Bill Starr: Conceited flowers a-bloom now

Published 1:00 pm Sunday, January 11, 2015

I was driving home the other day and I noticed a fence line with lots of flowers that were really conceited! They were all staring into mirrors looking at themselves with great admiration; I would definitely say these flowers were narcissistic. Well, due to our variable temperatures, I have been seeing many flowers that could be narcissistic, or maybe a better description would be narcissus.

Narcissus is a genus of mainly hardy, mostly spring-flowering, bulbous perennials in the amaryllis family. Various common names including daffodil, narcissus and jonquil are used to describe all or some of the genus. We have been warm enough this winter to cause these flowers to pop up early. (Who knows what this latest arctic blast will do?) Narcissus flowers are usually white or yellow and are characterized by a narrow, tubular base, three petals and three petal-like sepals and a central cup-like appendage (the corona, cup or crown) that may be of contrasting color. The genus narcissus encompasses dozens of species, hybrids, varieties and forms. Jonquils, daffodils, paper whites are the most popular varieties of narcissus.

• Jonquils — They have dark green, round, rush-like leaves and clusters of small, fragrant, early, yellow blossoms.

• Daffodils — Without a doubt, modern large flowered daffodils are the most popular type of narcissus planted today.

• Paper whites — They are the early blooming narcissus variety with white, powerfully fragrant, clustered flowers.

The word narcissus is derived from the Greek word narke, meaning numbness or stupor. Some people attribute the naming of the flower to its narcotic fragrance (some stink!) while others debate that it is associated with the poisonous nature of the narcissus bulbs, but there is also a Greek myth that some attribute the name to. According to the legend in Greek mythology Echo was a wood nymph who loved a youth by the name of Narcissus. He was a beautiful creature loved by many but Narcissus loved no one. He enjoyed attention, praise and envy. In Narcissus’ eyes nobody matched him and as such he considered none were worthy of him. The ancient Greeks believed the narcissus plant originated from the vain youth, Narcissus. He died after becoming so obsessed with his own reflection in a pool he could not leave. The Greek legend is that the gods turned his remains into the narcissus flower.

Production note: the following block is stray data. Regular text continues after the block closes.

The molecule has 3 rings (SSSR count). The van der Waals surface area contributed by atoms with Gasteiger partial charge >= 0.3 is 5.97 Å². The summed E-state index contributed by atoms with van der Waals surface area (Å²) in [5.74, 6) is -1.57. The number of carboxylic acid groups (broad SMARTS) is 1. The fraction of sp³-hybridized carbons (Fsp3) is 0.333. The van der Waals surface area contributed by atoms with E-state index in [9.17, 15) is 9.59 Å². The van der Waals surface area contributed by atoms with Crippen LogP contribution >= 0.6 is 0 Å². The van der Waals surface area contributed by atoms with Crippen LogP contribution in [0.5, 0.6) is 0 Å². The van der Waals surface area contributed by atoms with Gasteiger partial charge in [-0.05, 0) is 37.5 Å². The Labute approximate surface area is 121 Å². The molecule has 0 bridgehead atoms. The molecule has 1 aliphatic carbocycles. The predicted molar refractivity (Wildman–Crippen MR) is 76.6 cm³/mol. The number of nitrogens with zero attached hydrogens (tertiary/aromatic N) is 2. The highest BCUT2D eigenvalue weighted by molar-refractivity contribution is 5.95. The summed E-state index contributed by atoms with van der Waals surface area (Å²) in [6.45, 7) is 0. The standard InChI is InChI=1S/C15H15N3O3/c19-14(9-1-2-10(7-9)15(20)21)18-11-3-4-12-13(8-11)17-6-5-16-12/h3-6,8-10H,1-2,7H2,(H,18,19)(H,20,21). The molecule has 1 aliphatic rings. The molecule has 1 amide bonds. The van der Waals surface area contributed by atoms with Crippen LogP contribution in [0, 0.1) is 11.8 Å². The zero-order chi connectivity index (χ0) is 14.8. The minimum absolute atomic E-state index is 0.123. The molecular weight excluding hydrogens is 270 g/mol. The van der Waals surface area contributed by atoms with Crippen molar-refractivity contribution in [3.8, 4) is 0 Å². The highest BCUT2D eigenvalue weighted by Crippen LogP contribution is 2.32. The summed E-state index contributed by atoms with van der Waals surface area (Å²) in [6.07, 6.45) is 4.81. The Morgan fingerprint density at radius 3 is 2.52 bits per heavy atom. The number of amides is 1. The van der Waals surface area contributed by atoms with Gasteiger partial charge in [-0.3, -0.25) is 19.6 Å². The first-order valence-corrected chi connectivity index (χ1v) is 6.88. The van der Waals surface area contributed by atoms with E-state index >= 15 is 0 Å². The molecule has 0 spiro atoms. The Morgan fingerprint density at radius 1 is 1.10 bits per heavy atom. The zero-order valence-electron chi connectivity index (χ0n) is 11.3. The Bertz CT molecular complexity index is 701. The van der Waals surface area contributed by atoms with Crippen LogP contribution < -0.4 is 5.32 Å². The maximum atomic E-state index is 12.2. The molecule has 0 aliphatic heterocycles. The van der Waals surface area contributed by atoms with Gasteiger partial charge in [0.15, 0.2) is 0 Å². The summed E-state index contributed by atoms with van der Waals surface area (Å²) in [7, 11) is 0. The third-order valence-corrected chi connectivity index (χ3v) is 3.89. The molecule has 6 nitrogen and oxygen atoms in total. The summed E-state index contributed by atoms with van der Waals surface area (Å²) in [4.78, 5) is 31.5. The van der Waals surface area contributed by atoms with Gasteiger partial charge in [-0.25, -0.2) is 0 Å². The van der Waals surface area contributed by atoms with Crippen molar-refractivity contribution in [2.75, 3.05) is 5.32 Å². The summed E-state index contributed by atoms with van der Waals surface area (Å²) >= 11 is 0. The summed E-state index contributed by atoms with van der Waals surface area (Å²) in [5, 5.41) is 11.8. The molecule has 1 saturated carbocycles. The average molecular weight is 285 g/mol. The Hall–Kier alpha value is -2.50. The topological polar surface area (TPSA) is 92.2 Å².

The legend has persisted for long periods of time, and for a long time narcissus was believed to grow best in wet soils. However narcissus actually needs to be planted in a soil that will drain well. Choose a well-drained, sunny place. Hillsides and raised beds are best. Drainage is the key. Spade at least 12 inches deep. Improve your clay with well-rotted compost, soil amendment or planting mix, and raise the bed. I have seen narcissus blooming all over our area lately, and some of the flowers are already starting to fade, but remember: after blooming, never cut the foliage until it begins to yellow. The plants need to store up enough energy so that they will bloom again next year, its OK to cut them back once they start to turn yellow or brown. The next time you are in your yard admiring your narcissi think about the legend for which they may have been named, and think about if Narcissus broke up with himself while staring himself in the mirror he could say “Really it’s not you, it’s me.”

Bill Starr is Sumter County Extension coordinator, University of Georgia Cooperative Extension Service. Contact him at 229-924-4476.